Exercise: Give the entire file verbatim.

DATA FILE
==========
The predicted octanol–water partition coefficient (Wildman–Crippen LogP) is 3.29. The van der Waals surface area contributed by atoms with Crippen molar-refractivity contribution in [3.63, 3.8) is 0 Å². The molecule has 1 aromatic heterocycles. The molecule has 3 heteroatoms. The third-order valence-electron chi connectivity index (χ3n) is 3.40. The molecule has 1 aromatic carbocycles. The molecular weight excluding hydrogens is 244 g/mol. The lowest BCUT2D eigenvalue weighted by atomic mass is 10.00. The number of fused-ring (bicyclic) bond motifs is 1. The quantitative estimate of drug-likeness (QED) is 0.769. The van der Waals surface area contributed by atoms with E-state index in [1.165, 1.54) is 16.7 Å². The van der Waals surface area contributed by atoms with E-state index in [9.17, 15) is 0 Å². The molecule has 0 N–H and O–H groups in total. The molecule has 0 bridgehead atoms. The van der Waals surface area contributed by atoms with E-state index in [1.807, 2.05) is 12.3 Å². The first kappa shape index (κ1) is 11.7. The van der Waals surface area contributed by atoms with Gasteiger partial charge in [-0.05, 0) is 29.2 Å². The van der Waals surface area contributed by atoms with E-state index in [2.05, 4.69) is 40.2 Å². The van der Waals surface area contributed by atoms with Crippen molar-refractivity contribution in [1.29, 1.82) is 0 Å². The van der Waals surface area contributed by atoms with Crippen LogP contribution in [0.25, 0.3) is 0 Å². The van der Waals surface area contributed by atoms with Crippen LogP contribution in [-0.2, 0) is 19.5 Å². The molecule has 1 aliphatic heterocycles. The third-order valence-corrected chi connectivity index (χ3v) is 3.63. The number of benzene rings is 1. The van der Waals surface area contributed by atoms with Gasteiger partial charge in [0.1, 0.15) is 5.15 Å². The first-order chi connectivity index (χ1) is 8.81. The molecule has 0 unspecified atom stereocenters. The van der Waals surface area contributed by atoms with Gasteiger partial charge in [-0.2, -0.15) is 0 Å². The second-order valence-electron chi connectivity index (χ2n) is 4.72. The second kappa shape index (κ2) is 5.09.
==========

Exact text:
The predicted octanol–water partition coefficient (Wildman–Crippen LogP) is 3.29. The van der Waals surface area contributed by atoms with Crippen molar-refractivity contribution in [3.63, 3.8) is 0 Å². The molecule has 1 aromatic heterocycles. The molecule has 3 heteroatoms. The third-order valence-electron chi connectivity index (χ3n) is 3.40. The molecule has 1 aromatic carbocycles. The molecular weight excluding hydrogens is 244 g/mol. The lowest BCUT2D eigenvalue weighted by atomic mass is 10.00. The number of fused-ring (bicyclic) bond motifs is 1. The quantitative estimate of drug-likeness (QED) is 0.769. The van der Waals surface area contributed by atoms with E-state index in [1.165, 1.54) is 16.7 Å². The van der Waals surface area contributed by atoms with E-state index in [9.17, 15) is 0 Å². The molecule has 0 N–H and O–H groups in total. The molecule has 0 bridgehead atoms. The van der Waals surface area contributed by atoms with E-state index in [1.807, 2.05) is 12.3 Å². The first kappa shape index (κ1) is 11.7. The van der Waals surface area contributed by atoms with Gasteiger partial charge in [-0.05, 0) is 29.2 Å². The van der Waals surface area contributed by atoms with E-state index in [2.05, 4.69) is 40.2 Å². The van der Waals surface area contributed by atoms with Crippen molar-refractivity contribution in [1.29, 1.82) is 0 Å². The van der Waals surface area contributed by atoms with Crippen LogP contribution in [0.25, 0.3) is 0 Å². The van der Waals surface area contributed by atoms with Crippen LogP contribution in [-0.2, 0) is 19.5 Å². The molecule has 1 aliphatic heterocycles. The third-order valence-corrected chi connectivity index (χ3v) is 3.63. The number of benzene rings is 1. The van der Waals surface area contributed by atoms with Gasteiger partial charge in [0.1, 0.15) is 5.15 Å². The first-order chi connectivity index (χ1) is 8.81. The molecule has 0 unspecified atom stereocenters. The van der Waals surface area contributed by atoms with Gasteiger partial charge in [-0.2, -0.15) is 0 Å². The second-order valence-electron chi connectivity index (χ2n) is 4.72. The second kappa shape index (κ2) is 5.09.